That forces the dummy junction to eat more than half the base current, so the current gain is lowered by more than half - sometimes a lot more than half.

Brett's work showed that putting an external resistor from the dummy junction to the emitter of the working junction could make the dummy junction eat a variable amount of the input base current, effectively letting you tune the current gain of a piggybacked transistor.

And that's how that works.
R.G.

Quick IQ Test: If anyone in a governmental position suspected that YOU had top-secret information on YOUR computer, how many minutes would you remain outside a jail cell?

Jason Stout

Can someone explain the transistor piggyback theory?
« Reply #3 on: May 17, 2004, 02:11:18 PM »
IMO, That is one for the archives!
Jason Stout

Siemen

Re: Can someone explain the transistor piggyback theory?
« Reply #4 on: August 12, 2011, 10:52:57 AM »
Hi, I'm new to this forum (and this is my first message).
I realise that the last post dates from 2004, but I just wanted to clear something up (since this technique is much spoken of on this forum).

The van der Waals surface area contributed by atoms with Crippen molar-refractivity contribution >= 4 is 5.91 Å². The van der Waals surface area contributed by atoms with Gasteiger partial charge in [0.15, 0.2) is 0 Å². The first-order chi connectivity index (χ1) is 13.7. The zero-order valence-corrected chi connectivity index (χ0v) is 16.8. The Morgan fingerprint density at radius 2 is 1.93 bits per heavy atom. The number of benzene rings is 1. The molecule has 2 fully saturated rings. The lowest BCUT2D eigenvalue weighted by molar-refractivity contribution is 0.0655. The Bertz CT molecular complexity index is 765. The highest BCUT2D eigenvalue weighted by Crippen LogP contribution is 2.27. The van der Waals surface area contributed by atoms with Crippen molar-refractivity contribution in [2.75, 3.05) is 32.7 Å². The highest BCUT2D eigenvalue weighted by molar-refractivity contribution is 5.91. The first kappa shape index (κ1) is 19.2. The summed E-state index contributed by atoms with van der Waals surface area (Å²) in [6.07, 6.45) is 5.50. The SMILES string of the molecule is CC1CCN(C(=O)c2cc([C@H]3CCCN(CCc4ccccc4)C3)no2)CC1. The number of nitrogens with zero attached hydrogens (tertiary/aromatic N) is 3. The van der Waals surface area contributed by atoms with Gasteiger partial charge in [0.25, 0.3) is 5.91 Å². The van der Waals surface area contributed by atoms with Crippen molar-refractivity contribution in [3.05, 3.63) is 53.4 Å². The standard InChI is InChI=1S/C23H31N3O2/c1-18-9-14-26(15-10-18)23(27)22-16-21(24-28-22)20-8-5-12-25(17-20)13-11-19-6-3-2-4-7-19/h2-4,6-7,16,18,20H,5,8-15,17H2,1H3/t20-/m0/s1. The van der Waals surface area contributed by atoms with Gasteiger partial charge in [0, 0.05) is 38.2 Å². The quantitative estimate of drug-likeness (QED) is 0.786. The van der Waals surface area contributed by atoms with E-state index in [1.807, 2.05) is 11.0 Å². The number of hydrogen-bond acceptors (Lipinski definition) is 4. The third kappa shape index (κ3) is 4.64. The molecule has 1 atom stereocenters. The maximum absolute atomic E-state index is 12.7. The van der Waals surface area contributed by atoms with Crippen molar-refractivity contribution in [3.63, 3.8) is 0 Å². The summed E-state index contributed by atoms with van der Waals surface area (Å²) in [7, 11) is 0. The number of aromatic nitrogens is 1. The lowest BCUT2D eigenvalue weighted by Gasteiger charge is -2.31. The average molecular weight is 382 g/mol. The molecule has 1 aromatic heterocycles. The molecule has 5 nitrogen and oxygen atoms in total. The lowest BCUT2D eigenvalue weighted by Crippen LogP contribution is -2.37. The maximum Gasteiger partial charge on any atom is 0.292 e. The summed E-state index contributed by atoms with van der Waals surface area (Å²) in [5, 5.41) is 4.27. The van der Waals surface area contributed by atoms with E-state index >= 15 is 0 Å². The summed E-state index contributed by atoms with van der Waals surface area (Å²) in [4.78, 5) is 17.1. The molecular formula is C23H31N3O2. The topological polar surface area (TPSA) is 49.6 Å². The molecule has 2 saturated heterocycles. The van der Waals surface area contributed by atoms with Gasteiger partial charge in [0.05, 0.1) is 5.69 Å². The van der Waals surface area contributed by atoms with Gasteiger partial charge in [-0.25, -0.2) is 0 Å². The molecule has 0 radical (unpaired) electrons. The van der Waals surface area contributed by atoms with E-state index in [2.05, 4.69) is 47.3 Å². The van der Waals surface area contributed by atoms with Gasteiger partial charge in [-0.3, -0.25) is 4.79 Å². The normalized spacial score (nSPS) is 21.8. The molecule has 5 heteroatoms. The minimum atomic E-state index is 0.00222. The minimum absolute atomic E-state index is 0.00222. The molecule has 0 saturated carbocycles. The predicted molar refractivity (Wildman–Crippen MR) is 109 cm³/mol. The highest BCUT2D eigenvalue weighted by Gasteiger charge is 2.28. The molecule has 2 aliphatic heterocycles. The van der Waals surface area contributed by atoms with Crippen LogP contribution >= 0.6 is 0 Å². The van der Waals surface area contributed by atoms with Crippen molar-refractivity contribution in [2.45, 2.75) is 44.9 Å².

How is it possible that this "dummy" transistor eats up any current at all if the collector is left floating?!
I'm an EE student (in Belgium) and I'm looking at these characteristics and I just can't figure out how there can be any current at all...
(http://www.pling.org.uk/cs/dadimg/bjtcharacteristics.gif)

The emittor current that is controlled by the base current, should be originating from the collector, but it's left open. Is IE coming from IB then?
Also, what's the value of VCE (on the characteristic abovce) if C is left floating? And how can I deduce IE if C is left open?

To make a long story short: what happens to the equations when C is left floating? Is it: IE=IB?


Greets from a stompbox noobie (but one that's hungry for more)

Siemen

Re: Can someone explain the transistor piggyback theory?
« Reply #5 on: August 12, 2011, 11:10:39 AM »
Also: couldn't you use a diode instead of a transistor?

anchovie